Based on my research, I concluded that my hypothesis was correct: Most of the Fort River crossings do not meet the established River and Stream Crossing Standards. The most common problems were: low openness ratios (four crossings); inlet drops (four crossings); physical barriers such as beaver dams, stick clogging, lack of banks (four crossings); and barriers to road access (eight crossings).
It would be great if all the substandard crossings could be replaced or fixed, but since local and state budgets are being tightened, I don't think that will happen any time soon. Still, I plan to write letters to the town council and the governor asking for the worst barriers to be fixed. Now that I have scientific data to support the request, maybe something can be done.
The most challenging part of my fieldwork was measuring the dimensions of the crossings, which were often long and difficult to reach. The most enjoyable part was going into the river, feeling its energy and seeing the life forms in and around it. I got to spend time at the places where people and nature intersect, and that was an eye-opening experience. I'm really glad I've had the chance to explore nature in this way.
I am left wondering whether the Fort River crossings are similar to the crossings for the other rivers and streams in Amherst. I suspect that most of the others are also substandard. I'd like to test this hypothesis by studying the crossings at some of the other waterways in my area.
I conducted my field study in the autumn, when the rivers and streams in this area are at relatively low flow (Walk). I'm wondering how turbulent and swift the water gets in the narrow crossings during the higher flow times, such as after a summer rainstorm or during the springtime snow melt. I'd like to revisit the Fort River crossings in April or July to check out the situation.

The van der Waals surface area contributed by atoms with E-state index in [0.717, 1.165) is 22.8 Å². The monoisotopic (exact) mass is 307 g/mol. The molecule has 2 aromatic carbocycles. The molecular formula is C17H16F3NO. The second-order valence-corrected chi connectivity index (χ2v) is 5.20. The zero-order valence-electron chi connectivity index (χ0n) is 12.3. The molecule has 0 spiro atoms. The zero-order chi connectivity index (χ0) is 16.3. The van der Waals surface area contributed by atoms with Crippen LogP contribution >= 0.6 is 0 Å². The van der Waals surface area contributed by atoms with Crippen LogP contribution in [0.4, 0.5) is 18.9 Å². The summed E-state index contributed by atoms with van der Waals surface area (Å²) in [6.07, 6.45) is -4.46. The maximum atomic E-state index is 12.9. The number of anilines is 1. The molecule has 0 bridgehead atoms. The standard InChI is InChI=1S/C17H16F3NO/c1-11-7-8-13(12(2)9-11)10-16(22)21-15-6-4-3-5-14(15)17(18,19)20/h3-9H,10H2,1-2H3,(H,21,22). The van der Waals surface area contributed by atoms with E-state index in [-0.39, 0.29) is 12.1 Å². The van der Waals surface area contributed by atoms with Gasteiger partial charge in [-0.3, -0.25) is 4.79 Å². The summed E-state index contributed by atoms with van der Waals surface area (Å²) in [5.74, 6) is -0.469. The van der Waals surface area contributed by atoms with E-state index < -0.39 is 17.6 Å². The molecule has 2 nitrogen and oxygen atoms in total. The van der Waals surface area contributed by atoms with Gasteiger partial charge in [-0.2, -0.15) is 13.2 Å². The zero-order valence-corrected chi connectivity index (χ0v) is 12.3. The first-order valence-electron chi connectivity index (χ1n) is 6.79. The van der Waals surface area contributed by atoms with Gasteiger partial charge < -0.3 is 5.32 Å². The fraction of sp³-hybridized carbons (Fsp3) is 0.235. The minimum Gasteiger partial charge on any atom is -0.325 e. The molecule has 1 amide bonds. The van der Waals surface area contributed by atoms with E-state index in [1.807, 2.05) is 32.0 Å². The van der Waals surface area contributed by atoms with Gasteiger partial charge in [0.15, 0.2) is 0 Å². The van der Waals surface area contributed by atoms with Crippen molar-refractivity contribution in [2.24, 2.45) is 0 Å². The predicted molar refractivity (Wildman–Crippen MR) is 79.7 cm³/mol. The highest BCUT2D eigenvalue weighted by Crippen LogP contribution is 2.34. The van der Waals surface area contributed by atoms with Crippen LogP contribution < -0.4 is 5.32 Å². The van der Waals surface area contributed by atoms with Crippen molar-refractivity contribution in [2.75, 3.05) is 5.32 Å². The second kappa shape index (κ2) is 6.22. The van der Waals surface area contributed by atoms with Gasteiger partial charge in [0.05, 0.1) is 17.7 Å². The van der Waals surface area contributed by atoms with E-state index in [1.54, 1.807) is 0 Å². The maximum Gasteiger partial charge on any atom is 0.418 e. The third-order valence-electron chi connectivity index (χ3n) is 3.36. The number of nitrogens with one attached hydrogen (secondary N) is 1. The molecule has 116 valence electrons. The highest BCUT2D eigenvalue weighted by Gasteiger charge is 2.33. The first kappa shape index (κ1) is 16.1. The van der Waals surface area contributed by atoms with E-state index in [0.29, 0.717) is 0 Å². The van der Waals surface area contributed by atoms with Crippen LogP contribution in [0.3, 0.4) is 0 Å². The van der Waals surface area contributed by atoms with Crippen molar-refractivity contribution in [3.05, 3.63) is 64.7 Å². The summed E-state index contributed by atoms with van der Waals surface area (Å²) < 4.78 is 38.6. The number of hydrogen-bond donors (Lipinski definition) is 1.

I look forward to continuing my field work in river and stream continuity.
"Critter Crossings: Linking Habitats and Reducing Roadkill." Washington, D.C.: Federal Highway Administration, 2000.
"Evaluating Fish and Wildlife Passage at Culverts and Bridges." Riverways News & Notes 13 (August 2003): 2-4.
Graber, Brian, and Amy Singler. Massachusetts Stream Crossings Handbook. Boston: Commonwealth of Massachusetts, 2005.
Jackson, Scott, et al. Proceedings of the International Conference on Ecology and Transportation. Raleigh, NC: North Carolina State University, 2003.
Massachusetts River and Stream Crossing Standards. Amherst, MA: River and Stream Continuity Partnership, 2006.
Messmer, T., et al. Wildlife and Highways: Seeking Solutions to an Ecological and Socioeconomic Dilemma. Bethesda, MD: The Wildlife Society, 2000.
Parasiewicz, Piotr. Telephone interview by Annie Vernick. Amherst, MA. 17 October 2007.
Rees, Paula. Interviewed by Annie Vernick. Amherst, MA. 26 October 2007.
River and Stream Continuity Project. University of Massachusetts. Retrieved from the World Wide Web on 28 October 2007. http://www.streamcontinuity.org
Walk, Françoise. Interviewed by Annie Vernick. Amherst, MA. 15 November 2007 and 29 November 2007.
More About This Resource...
This winning entry in the Museum's Young Naturalist Awards 2008 is from a Massachusetts 7th grader. Annie investigated river crossings and their impact on wildlife. Her essay discusses:
- the variety of crossings on the Fort River and how she selected that river to study;
- what she learned from reading scientific articles at the outset and how they refined her hypothesis; and
- the findings of her research on the nine river crossings and the most common problems she discovered with them
Supplement a study of biology with an activity drawn from this winning student essay.
- As a class, discuss the types of structures that are used for river/stream crossings. What factors need to be considered in their design?
- Send students to this online article, or print copies of the essay for them to read.
- Have them write a one-page reaction to the essay, focusing on what they learned about the non-human design elements that need to be considered.